(Bloomberg) -- India’s central-bank watchers agree that interest rates will be raised to pre-pandemic levels on Friday, yet they are split on the size of the increase aimed at fighting inflation and propping up a weak currency.
Fifteen of 35 economists surveyed by Bloomberg as of Thursday morning see the Reserve Bank of India’s six-member monetary policy committee lifting the repurchase rate by half-point to 5.40%, a level last seen in August 2019. Fourteen of them predict a 35-basis point hike, five a quarter-point action and one for a 40 basis-point increase -- with any of these moves seen enough to return borrowing cost to late 2019 levels.
With Federal Reserve officials signaling a pause is out of the question until they see evidence of inflation easing, RBI watchers will be closely monitoring Governor Shaktikanta Das’s remarks for any guidance on the pace and length of the monetary tightening cycle as he seeks to ensure a “soft landing” for the economy. The central bank has increased the key rate by 90 basis points since May, including a half-point hike in June.
Here’s what to watch out out for in his remarks from 10 a.m. Mumbai:
While inflation has stayed above the RBI’s target ceiling of 6% since the beginning of the year, falling commodity prices may provide some scope for the central bank to suggest that pressures are easing.
“We expect the RBI’s commentary to soften a bit with an acknowledgment that inflation risks are receding,” said Pankaj Pathak, a fixed-income fund manager at Quantum Asset Management Co.
Inflation may have peaked in India, said Radhika Rao, a senior economist at DBS Bank Ltd. “Stable-to-weaker commodity prices, besides a hawkish central bank, are also likely to have a salutary impact on inflationary expectations,” she said.
Still, Rao expects RBI’s inflation and growth projections to stay unchanged at 6.7% and 7.2% respectively for the current fiscal year. Lack of rainfall in parts of India’s rice producing regions may cut production of the grain and complicate the RBI’s inflation battle.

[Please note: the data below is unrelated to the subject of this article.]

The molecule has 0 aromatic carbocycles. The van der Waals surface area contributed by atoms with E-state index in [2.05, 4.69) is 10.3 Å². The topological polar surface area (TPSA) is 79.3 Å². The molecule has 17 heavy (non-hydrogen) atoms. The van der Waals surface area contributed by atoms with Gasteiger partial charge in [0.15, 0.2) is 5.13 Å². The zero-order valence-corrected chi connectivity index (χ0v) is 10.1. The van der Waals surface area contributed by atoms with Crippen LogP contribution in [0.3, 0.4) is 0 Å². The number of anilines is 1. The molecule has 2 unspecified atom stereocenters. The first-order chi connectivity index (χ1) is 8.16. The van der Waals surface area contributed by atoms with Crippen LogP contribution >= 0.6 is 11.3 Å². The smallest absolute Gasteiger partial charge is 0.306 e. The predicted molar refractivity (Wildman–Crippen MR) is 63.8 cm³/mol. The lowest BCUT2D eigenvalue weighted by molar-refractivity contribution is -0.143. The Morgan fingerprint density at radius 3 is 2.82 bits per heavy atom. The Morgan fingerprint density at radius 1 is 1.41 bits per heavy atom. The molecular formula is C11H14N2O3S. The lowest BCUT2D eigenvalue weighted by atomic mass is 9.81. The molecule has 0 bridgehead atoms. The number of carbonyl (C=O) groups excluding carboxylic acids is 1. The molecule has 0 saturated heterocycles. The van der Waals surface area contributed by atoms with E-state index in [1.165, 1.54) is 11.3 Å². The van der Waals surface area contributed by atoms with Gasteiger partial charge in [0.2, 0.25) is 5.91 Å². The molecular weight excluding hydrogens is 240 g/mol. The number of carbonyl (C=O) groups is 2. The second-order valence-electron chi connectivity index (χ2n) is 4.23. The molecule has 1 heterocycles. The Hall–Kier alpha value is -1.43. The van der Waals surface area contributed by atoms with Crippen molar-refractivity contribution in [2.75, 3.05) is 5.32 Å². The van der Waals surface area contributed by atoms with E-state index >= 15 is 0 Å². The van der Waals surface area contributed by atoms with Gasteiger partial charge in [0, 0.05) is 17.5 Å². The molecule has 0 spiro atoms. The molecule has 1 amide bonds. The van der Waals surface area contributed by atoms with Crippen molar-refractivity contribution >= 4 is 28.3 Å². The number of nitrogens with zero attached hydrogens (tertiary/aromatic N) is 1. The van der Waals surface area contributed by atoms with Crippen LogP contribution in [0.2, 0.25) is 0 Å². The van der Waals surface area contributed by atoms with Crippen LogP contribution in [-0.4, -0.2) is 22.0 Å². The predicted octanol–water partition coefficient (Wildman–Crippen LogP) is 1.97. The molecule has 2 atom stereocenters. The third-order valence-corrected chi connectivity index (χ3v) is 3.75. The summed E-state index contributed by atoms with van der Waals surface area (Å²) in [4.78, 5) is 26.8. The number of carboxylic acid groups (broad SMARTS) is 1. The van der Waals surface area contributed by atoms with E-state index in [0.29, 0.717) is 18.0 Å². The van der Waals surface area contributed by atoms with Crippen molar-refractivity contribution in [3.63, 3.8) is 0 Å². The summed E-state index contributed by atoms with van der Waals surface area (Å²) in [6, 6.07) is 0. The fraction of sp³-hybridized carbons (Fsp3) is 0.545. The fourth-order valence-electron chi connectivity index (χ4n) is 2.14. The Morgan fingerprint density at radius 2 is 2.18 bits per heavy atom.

Even if the central bank goes soft on rate hikes, economists see the peak policy rate, or what’s usually referred to as the terminal rate, to be reached earlier than expected in the cycle.
“The RBI is expected to continue with ‘front-loading’ of its rate hikes at the upcoming policy,” said HDFC Bank Ltd. economist Abheek Barua.
Barclays Plc now sees the the policy rate rising to 5.50% by September from a prior forecast of mid-2023. That will signal that rates have reached neutral territory, its India-based economist Rahul Bajoria said, referring to a level where rates can help check inflation without stifling economic growth. He kept his projection for the terminal rate at 5.75%.
“From the bond markets perspective, much of this is already priced in,” said Quantum Asset’s Pathak. Benchmark 10-year bonds capped their first monthly gain this year in July and are extending the rally going into the policy review. Yields are down nearly 40 basis points from a three-year high of 7.6% seen in June.
While the rupee has hit a series of lows in recent months, dropping past 80 to a dollar in July, it has pulled back amid signs of returning foreign fund inflows. Dovish signals from the monetary authority may not sit well with the currency traders.
“RBI should keep a tab on interest rate differentials with the US to curb any build-up of speculative pressures on the INR, triggered by low implied yields that reduces the cost of shorting rupee,” ICICI Securities Primary Dealership Ltd. chief economist Prasanna Ananthasubramanian wrote in a note. “If RBI and MPC adopt a dovish posture, the risk of sharper declines in rupee grows more prominent.”
The markets will also seek assurances from the RBI that there’s ample liquidity and that the central bank is ready to implement measures to address any tightness.
(Updates to reflect latest survey)
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